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Re: What makes the difference?

  • Subject: Re: What makes the difference?
  • From: halinar@open.org
  • Date: Thu, 6 Sep 2001 08:52:18 -0700 (PDT)

Chick:

>but frankly I disagree with Joe.  I'd rather have the big, beat up 
>plant than the small pretty one.

I'll also take the big plant if the price is the same as for a small 
plant.  Given the choice of buying a large hosta for $20 and a smaller 
sized one of the same variety for $5, I'll take the smaller one and 
with the $15 I saved I'll buy three other smaller plants for $5.  Then 
in two years time I'll have four nice large hostas rather then one 
nice large hosta.  To me watching the plant grow and mature is just as 
enjoyable as the instant satisfaction of buying the larger plant.  For 
example, many years ago my neighbor had some small maple trees planted 
out in a wooded area where they just weren't going to do anything.  I 
dug one of them up and planted it next to his deck and now it is a 
large shade tree that greatly enhances the yard.  Everytime I go over 
and visit I can look at that tree and remember what it looked like 
when it was just a small tree.  There is a certain amount of 
satisfaction that comes from watching something grow that you don't 
get when you go the instant satisfaction route.  It's the same reason 
some people prefer to plant seeds of a particular plant instead of 
buying a potted plant.  

Chris:

>I like soil with a ton of peat moss and cow manure that has been 
>mixed in really well.  I have also heard that spreading the roots out 
>helps and that you should unsnarl the roots if necessary.

There use to be an old theory in horticulture that when you planted 
trees you should dig out a nice deep and wide hole and then fill it up 
with a well amended soil mix.  Well, there is something called boundry 
dynamics that isn't well understood, but has a significent effect on 
how plants grow.  Basically, roots don't like to cross well defined 
boundaries.  If you plant a tree in that hole with the well ammended 
soil mix and come by a few years later you will find that most of the 
roots are still within that original hole, and if you don't unsnarl 
the roots it's almost guaranteed that the rootsd will be in that 
original hole.  Another neighbor of mine had planted some juniper 
trees that he bought in one gallon containers.  Well, he just dug a 
small enough hole and put the junipers directly into the hole with out 
doing anything to the roots.  About five years later he noticed that 
they weren't growing and asked me to check them out.  Well, I pulled 
up on one of them and the whole thing came right up and the root ball 
was still the same size as it was 5 years earlier when it was in a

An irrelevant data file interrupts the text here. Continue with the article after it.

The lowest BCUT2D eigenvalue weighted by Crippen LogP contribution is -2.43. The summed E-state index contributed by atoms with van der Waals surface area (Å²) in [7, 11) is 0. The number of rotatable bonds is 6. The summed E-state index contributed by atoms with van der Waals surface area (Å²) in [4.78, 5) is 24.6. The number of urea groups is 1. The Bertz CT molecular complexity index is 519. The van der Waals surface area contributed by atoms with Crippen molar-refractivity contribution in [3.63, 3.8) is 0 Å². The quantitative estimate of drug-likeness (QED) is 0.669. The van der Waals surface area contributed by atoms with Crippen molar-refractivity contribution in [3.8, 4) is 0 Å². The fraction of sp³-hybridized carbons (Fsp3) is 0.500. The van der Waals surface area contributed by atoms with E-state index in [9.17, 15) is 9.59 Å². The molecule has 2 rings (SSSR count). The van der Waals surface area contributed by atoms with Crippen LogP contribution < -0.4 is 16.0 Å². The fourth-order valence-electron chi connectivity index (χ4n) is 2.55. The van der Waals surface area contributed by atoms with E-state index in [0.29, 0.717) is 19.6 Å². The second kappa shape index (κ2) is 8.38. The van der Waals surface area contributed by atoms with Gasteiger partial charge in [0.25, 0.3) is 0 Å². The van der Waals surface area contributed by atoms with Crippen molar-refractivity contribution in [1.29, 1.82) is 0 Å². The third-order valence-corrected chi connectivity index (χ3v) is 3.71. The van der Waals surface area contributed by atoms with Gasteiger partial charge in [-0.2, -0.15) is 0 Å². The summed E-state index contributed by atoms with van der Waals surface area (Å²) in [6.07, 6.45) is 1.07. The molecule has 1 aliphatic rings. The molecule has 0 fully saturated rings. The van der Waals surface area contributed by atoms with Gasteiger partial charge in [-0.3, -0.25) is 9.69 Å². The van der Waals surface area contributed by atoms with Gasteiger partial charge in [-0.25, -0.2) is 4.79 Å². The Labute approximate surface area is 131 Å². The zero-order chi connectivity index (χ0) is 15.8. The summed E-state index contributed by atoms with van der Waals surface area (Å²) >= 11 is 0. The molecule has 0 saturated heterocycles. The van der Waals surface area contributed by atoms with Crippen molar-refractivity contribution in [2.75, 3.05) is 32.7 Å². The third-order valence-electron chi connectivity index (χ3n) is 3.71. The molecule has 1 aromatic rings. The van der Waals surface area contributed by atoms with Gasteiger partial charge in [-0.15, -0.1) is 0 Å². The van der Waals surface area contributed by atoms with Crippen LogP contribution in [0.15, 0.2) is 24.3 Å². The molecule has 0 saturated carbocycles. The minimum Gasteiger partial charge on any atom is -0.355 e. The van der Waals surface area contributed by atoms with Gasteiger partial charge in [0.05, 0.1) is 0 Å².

pot.  Everyone of those plants could have been pulled up and put back 
into a one gallon pot with no effort.  

If you look at hostas that have been potted up, especially large sized 
hostas in small pots, you see the same tangled roots as you get in 
potted trees.  This summer I bought a one gallon pot of Elvis Lives 
that had about 7 fans total.  I recently unpotted it and I could have 
used it as a hockey puck!  Gardeners who don't know better might just 
drop it into a hole just like that and then wonder why the plant isn't 
growing well or increasing.  The roots will continue to grow in a 
tight circle even if they are planted in the ground.  It's very 
important to untangle those roots.  Spreading out the roots will help 
with anchoring the plant, but spreading them out isn't quite as 
critical as just getting them untangled.

As to mixing in a large amount of peat moss or other organic matter, 
don't just mix in the organic matter in the hole where you are going 
to plant the hosta, and make sure there are no sharp boundries for the 
roots to cross.  A number of years ago Charlie Purtymun laid down a 
thick layer of organic mulch on the area next to part of his driveway 
where he planted some hostas.  The hostas grew quite well for awhile 
and then didn't do as well.  Well, what happened is that at first they 
did well in the organic layer, but as summer came along the organic 
layer dried out and the roots never crossed the boundry into the heavy 
clay below the organic layer.  One little tug and the plants came 
right up.  If you put down a thick layer of mulch before planting, it 
is important to make sure you dig it up a little to break up that soil 
- organic layer boundry.

Joe Halinar

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